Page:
With Holi having come and gone, what better topic to talk about than Rose wines - the most suitable wine for our hot Indian summers, but also the most neglected and under-rated segment, as volumes are a pitiable two to three per cent of the total wine sales.
Rose wines are produced either from red wine grapes, using a shorter-than-normal time for skin contact, or simply by mixing red and white wines. They are lighter in colour than the red wines (ranging from light pink and orange-ish to light red) and are generally more aromatic, lighter, softer, lower on alcohol content, and sweeter than either reds or whites. If well-produced, Rose wines are ideal for summer - terrific as an aperitif, and great accompaniments to a wide range of both Indian and Oriental cuisines.
The most well-known Rose across the globe used to be Mateus Rose (from Portugal) which, at it's height of fame in the 1980s, accounted for almost 40 per cent of the Portuguese wine industry and sold some 3.25 million cases worldwide.
Today the best-known Roses are French: the Mediterranean district of Provence leads with half to two-third of the wines produced here being Roses, mainly from Grenache; further up north is Tavel in the Southern Rhone where only Rose wines are permitted, being produced through a unique co-fermentation method, where both red and white wine grapes are crushed and fermented together. Then there is the Loire, whose Rose d'Anjou is widely known, as are the Rose wines from the Samur and Touraine areas.
Roses are also widely produced in both Spain ("Rosado") and Italy ("Rosato"), made using various local grapes. In the US they started-off by being called 'White Zinfandel', when the Sutter Home winery salvaged a stuck fermentation; just as confusingly, you also have 'Cabernet Blanc' and 'White Merlot' - both Rose wines! Elsewhere in the new world Roses are also called 'Blush' wines.
And no, Rose wines have nothing to do with roses. Perhaps it's just that wine is such a new beverage in India, and most people only know that there are red or white wines, so that something 'in between' is usually passed over. Or perhaps Roses appeal neither to males (who tend to favour reds) or female consumers (who have a penchant for whites) - after all, who wants to be identified with an androgynous product! As a result, few people opt for a Rose when selecting wines, either at retail or in a restaurant - a pity, because Roses are perfect for India.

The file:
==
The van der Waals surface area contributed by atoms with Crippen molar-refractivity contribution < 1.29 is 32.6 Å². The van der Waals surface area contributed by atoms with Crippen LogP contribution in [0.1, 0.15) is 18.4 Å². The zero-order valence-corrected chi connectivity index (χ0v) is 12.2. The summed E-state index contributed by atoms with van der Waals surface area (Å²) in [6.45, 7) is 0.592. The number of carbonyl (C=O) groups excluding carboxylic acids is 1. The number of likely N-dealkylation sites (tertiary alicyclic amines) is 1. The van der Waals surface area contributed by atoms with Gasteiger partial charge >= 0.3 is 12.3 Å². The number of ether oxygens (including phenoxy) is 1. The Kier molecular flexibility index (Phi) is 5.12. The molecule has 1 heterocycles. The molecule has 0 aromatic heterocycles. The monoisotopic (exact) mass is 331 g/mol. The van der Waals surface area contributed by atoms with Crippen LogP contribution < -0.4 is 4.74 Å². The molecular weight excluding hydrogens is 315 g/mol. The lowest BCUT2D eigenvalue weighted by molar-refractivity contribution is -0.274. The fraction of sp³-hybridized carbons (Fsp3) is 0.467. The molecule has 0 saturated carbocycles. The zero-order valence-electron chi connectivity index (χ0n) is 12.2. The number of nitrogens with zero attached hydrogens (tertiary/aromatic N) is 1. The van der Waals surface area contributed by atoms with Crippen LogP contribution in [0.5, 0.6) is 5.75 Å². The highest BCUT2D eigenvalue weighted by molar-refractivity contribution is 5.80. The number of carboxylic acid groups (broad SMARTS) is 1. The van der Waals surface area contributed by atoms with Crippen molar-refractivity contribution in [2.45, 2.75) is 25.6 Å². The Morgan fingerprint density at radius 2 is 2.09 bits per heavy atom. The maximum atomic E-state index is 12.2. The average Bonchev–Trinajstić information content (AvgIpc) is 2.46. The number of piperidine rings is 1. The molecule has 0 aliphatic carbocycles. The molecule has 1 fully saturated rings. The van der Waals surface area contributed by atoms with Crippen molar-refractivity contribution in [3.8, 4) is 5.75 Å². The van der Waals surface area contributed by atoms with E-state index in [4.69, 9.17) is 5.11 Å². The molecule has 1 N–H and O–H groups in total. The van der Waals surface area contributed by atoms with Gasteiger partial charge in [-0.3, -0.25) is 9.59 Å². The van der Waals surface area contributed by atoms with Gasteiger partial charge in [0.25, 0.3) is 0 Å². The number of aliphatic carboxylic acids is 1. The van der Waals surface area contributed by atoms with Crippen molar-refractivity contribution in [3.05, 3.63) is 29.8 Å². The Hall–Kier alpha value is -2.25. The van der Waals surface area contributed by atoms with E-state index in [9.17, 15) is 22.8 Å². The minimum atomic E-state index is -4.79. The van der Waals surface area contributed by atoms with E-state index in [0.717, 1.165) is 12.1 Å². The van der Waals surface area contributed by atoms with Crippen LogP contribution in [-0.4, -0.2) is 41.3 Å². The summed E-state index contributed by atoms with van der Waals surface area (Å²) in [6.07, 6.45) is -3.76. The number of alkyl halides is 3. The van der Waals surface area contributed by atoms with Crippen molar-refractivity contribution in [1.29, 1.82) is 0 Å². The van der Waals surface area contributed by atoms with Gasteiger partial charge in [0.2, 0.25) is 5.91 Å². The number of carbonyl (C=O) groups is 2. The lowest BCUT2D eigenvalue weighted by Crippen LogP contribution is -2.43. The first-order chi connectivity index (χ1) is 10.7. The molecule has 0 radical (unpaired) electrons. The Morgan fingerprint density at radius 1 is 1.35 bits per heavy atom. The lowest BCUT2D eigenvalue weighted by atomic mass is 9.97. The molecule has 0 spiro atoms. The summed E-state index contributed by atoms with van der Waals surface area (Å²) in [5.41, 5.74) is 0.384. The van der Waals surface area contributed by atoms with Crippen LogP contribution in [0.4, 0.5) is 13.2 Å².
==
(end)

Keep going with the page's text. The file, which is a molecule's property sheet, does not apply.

Perhaps that's why all the major Indian wine companies produce Roses, priced between Rs 600 and 700 per bottle (in Bangalore): Sula, Grover, Fratelli, Big Banyan, Four Seasons, Nine Hills (their second-line Roses, the Sula Mosaic and the Grover Sante are a more reasonable at Rs 400 - Rs 500 per bottle.
Of imported Roses, the only Tavel I know is from E Guigal (Rs 2,740, Bangalore). Other imported Rose's include the intriguingly-named Terri di Talamo Piano Piano (Tuscany Italy, Rs 2,186); the Domaines Barons de Rothschild Los Vascos Cabernet Sauvignon Rose (Chile, Rs 1,500); The Wolftrap Boekenhoutskloof Rose (South Africa, Rs 1,489); and the Yellowtail Rose (Australia, Rs 1,299).
Wines I've been drinking: A Rose, naturally: the Grover Art Collection Shiraz Rose (Rs 615 in Bangalore) has a Rekha Rodwittiya label. A delicate salmon-pink colour, the 2011 sample was quite oxidised (poor storage), and unfortunately so was the 2012, reminiscent of a Rose made by mixing white and red wines. The company's tasting notes claim the wine has "clean berry aromas and a crisp, fruity and medium-bodied taste". If one can get hold of a good bottle, am sure that well chilled, it would be good for a warm afternoon or evening.